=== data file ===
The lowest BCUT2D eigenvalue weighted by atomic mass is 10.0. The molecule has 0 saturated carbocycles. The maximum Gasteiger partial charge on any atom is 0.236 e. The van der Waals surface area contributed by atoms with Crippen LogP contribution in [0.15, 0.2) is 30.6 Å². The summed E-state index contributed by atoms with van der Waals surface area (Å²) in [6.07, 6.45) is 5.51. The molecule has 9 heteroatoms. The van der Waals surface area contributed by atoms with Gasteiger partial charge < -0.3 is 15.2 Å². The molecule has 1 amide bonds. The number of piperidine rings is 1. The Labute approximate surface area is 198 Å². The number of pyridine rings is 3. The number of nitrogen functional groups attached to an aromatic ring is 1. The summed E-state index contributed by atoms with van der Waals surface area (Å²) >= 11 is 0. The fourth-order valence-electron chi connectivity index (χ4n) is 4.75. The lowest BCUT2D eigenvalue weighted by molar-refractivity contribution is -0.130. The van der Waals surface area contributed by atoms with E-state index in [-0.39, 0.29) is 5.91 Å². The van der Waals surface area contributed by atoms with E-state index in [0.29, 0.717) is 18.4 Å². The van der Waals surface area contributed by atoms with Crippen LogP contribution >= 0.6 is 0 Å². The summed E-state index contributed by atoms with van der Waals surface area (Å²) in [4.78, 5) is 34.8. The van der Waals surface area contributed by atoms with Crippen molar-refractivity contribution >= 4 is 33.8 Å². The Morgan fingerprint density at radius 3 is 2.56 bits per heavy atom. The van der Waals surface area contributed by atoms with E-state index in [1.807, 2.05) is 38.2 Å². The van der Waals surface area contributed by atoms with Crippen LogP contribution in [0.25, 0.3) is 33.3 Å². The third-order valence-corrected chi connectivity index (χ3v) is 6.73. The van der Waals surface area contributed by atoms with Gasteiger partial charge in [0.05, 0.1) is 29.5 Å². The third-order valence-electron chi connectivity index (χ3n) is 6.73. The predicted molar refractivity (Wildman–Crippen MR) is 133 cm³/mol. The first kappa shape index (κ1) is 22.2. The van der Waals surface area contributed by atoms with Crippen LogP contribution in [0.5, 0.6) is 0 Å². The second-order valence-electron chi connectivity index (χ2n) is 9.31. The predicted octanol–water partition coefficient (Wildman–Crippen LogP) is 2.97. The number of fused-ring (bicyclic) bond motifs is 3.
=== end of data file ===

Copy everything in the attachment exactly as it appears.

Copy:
The lowest BCUT2D eigenvalue weighted by atomic mass is 10.0. The molecule has 0 saturated carbocycles. The maximum Gasteiger partial charge on any atom is 0.236 e. The van der Waals surface area contributed by atoms with Crippen LogP contribution in [0.15, 0.2) is 30.6 Å². The summed E-state index contributed by atoms with van der Waals surface area (Å²) in [6.07, 6.45) is 5.51. The molecule has 9 heteroatoms. The van der Waals surface area contributed by atoms with Gasteiger partial charge < -0.3 is 15.2 Å². The molecule has 1 amide bonds. The number of piperidine rings is 1. The Labute approximate surface area is 198 Å². The number of pyridine rings is 3. The number of nitrogen functional groups attached to an aromatic ring is 1. The summed E-state index contributed by atoms with van der Waals surface area (Å²) >= 11 is 0. The fourth-order valence-electron chi connectivity index (χ4n) is 4.75. The lowest BCUT2D eigenvalue weighted by molar-refractivity contribution is -0.130. The van der Waals surface area contributed by atoms with E-state index in [-0.39, 0.29) is 5.91 Å². The van der Waals surface area contributed by atoms with E-state index in [0.29, 0.717) is 18.4 Å². The van der Waals surface area contributed by atoms with Crippen LogP contribution >= 0.6 is 0 Å². The summed E-state index contributed by atoms with van der Waals surface area (Å²) in [4.78, 5) is 34.8. The van der Waals surface area contributed by atoms with Crippen molar-refractivity contribution >= 4 is 33.8 Å². The Morgan fingerprint density at radius 3 is 2.56 bits per heavy atom. The van der Waals surface area contributed by atoms with E-state index in [1.807, 2.05) is 38.2 Å². The van der Waals surface area contributed by atoms with Crippen LogP contribution in [0.25, 0.3) is 33.3 Å². The third-order valence-corrected chi connectivity index (χ3v) is 6.73. The van der Waals surface area contributed by atoms with Gasteiger partial charge in [0.05, 0.1) is 29.5 Å². The third-order valence-electron chi connectivity index (χ3n) is 6.73. The predicted molar refractivity (Wildman–Crippen MR) is 133 cm³/mol. The first kappa shape index (κ1) is 22.2. The van der Waals surface area contributed by atoms with Crippen LogP contribution in [0.5, 0.6) is 0 Å². The second-order valence-electron chi connectivity index (χ2n) is 9.31. The predicted octanol–water partition coefficient (Wildman–Crippen LogP) is 2.97. The number of fused-ring (bicyclic) bond motifs is 3.